Counting cards at American Express
The global economic downturn prompts the big credit card issuer to try to rid itself of risky customers as default rates rise.
NEW YORK (Fortune) -- In a strange turn of events, American Express is trying to run off some of the customers it went out of its way to attract earlier this decade.
The credit card company was a major beneficiary of the economic boom earlier this decade. AmEx (AXP, Fortune 500) card use grew at a remarkable 15% annually on average between 2002 and 2007, as American Express spent heavily to attract new users and customers of all stripes purchased more. Peers such as Discover (DFS) struggled to grow half as fast.
But with the global economic bust well into its second year and more borrowers slipping behind on their payments, AmEx's rapid growth is being viewed in a less flattering light. Shares recently hit a 14-year low, prompting billionaire investor Warren Buffett -- whose Berkshire Hathaway (BRKA, Fortune 500) owns 13% of the New York-based company -- to pronounce the stock "a hell of a buy at $10."
"American Express is going to be around forever," Buffett said in an interview with CNBC Monday. "They've got the cream of cardholders. Unfortunately, they have some cardholders that aren't the cream, too."
It's the latter group that's getting the lion's share of the attention lately. AmEx last month offered to pay a small number of cardholders $300 each to pay off their account balances and close the accounts by the end of April.
Analysts say the company, confronting soaring default rates on its cards, is trying to limit the damage to its own finances while cutting ahead of rivals in line to be paid back. The default rate on AmEx cards soared to 8.3% in January from 4.7% a year earlier, according to data from the trust that handles the company's consumer lending receivables.
American Express "appears to be going to great length to reduce its exposure to the unfolding consumer credit downturn," wrote Bank of America analyst Kenneth Bruce in a report last month. He added that the company is probably targeting "cardholders with sizable outstanding balances and a higher risk of default."
AmEx hasn't revealed details of the offer and didn't respond to requests for comment. But it is an unusual move for a company that has spent years burnishing its image as the credit card issuer of the jet set.
"A company like American Express that has built its reputation on premium service, concierges and exclusive art event invitations now appears to be penny pinching when times are tough," said Leslie Gaines-Ross, chief reputation strategist at public relations firm Weber Shandwick in New York.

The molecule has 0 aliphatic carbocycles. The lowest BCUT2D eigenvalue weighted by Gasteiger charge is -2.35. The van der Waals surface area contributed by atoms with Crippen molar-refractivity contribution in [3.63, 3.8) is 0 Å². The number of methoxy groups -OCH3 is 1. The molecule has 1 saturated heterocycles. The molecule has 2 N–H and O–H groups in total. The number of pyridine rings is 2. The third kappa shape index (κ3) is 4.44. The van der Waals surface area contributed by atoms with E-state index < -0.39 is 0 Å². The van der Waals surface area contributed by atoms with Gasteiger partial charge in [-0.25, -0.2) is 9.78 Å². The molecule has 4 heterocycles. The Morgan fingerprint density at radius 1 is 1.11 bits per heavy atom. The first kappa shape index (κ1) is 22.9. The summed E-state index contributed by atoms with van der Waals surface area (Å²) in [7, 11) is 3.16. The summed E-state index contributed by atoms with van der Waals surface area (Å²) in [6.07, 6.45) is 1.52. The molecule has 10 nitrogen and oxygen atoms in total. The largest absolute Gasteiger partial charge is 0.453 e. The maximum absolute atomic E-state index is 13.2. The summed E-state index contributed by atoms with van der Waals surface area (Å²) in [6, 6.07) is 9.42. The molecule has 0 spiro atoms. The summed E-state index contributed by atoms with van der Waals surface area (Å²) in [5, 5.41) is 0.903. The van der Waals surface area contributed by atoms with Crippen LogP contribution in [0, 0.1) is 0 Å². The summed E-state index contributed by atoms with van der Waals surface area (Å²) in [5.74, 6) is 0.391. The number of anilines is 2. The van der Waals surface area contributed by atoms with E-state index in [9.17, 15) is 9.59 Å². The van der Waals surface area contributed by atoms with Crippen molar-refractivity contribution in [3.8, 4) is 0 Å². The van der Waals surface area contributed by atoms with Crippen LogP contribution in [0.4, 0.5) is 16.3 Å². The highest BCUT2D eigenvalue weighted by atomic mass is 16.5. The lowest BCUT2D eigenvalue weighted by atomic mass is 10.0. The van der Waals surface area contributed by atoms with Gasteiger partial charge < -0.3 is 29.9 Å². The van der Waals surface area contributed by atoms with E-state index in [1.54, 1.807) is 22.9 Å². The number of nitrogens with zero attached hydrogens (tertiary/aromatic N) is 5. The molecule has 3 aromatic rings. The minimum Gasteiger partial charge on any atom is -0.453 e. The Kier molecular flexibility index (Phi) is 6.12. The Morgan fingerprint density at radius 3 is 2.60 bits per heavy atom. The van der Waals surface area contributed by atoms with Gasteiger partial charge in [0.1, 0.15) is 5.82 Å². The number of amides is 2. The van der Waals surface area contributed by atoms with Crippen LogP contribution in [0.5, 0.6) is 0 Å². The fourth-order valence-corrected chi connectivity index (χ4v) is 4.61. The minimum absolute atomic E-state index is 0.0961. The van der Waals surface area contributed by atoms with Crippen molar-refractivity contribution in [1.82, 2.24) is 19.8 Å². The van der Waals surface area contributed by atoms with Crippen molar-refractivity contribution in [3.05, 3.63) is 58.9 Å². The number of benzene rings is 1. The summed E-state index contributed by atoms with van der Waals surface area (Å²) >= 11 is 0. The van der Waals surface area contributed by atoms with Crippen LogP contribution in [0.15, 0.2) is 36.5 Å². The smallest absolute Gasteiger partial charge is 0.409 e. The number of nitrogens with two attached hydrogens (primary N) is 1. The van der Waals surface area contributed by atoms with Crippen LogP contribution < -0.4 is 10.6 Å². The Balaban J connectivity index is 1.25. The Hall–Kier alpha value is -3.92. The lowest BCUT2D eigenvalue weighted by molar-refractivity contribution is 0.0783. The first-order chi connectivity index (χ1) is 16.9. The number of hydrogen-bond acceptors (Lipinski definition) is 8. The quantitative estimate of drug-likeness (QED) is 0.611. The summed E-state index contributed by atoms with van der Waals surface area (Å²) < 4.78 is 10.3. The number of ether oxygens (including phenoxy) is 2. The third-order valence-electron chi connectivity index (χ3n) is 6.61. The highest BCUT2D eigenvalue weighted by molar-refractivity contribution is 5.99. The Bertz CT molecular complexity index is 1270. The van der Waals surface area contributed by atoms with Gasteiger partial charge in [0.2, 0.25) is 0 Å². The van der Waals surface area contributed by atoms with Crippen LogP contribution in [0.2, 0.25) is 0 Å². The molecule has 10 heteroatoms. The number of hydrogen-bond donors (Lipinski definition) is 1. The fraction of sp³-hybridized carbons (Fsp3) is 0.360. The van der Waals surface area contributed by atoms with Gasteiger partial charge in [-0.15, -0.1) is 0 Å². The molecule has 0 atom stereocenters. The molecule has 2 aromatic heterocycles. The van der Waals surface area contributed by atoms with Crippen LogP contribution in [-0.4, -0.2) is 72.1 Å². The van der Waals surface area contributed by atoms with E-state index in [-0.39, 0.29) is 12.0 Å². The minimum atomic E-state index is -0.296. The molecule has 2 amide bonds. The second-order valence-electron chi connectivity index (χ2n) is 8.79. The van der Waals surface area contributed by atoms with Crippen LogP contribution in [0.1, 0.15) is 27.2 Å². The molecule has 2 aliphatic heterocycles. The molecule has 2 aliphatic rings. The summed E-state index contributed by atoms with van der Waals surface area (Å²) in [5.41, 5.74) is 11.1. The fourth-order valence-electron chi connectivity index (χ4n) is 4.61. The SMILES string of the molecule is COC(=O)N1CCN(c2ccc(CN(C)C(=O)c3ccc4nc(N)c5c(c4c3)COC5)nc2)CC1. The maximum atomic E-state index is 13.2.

Further complicating matters is American Express' decision to take $3.4 billion in federal assistance in January under the Treasury's Troubled Asset Relief Program, or TARP.
Companies receiving TARP funding don't have to promise to increase lending. But with the bill for the government's economic stimulus and financial stability plans running into the trillions of dollars, there has been talk in Washington of explicitly linking new federal aid to the flow of funds from banks to consumers and businesses.
Meanwhile, American Express was pulling back even before the bottom fell out of the economy last fall.
"As we had expected, late payments and write-offs in our charge card and lending portfolios increased throughout the year," said AmEx CEO Ken Chenault in his 2008 letter to shareholders. "We took steps to manage the increased risk, such as selectively reducing lines of credit."
AmEx isn't the only credit card issuer to be reducing credit lines and closing unused accounts, analysts say.
"There is a whole new world out there," said Linda Sherry, the director of national priorities at advocacy group Consumer Action. "In some ways we think it's sensible for there to be less credit available, but we can't agree with how the card companies have been doing it."
The pullback at American Express comes after a long push to bring in new customers. In 2007, the company's marketing spending surged 20% from a year ago, as part of what Chenault has called AmEx's "multi-year investment strategy."
While the cardholder buyout offer may raise some eyebrows, the main question on Wall Street is whether it will work. Bank of America's Bruce raises the prospect of adverse selection -- the prospect that American Express could end up buying out better customers, leaving more of those less able to pay.
Still, given how sharply defaults have risen and the other dour economic trends in place, others see no harm in trying something new.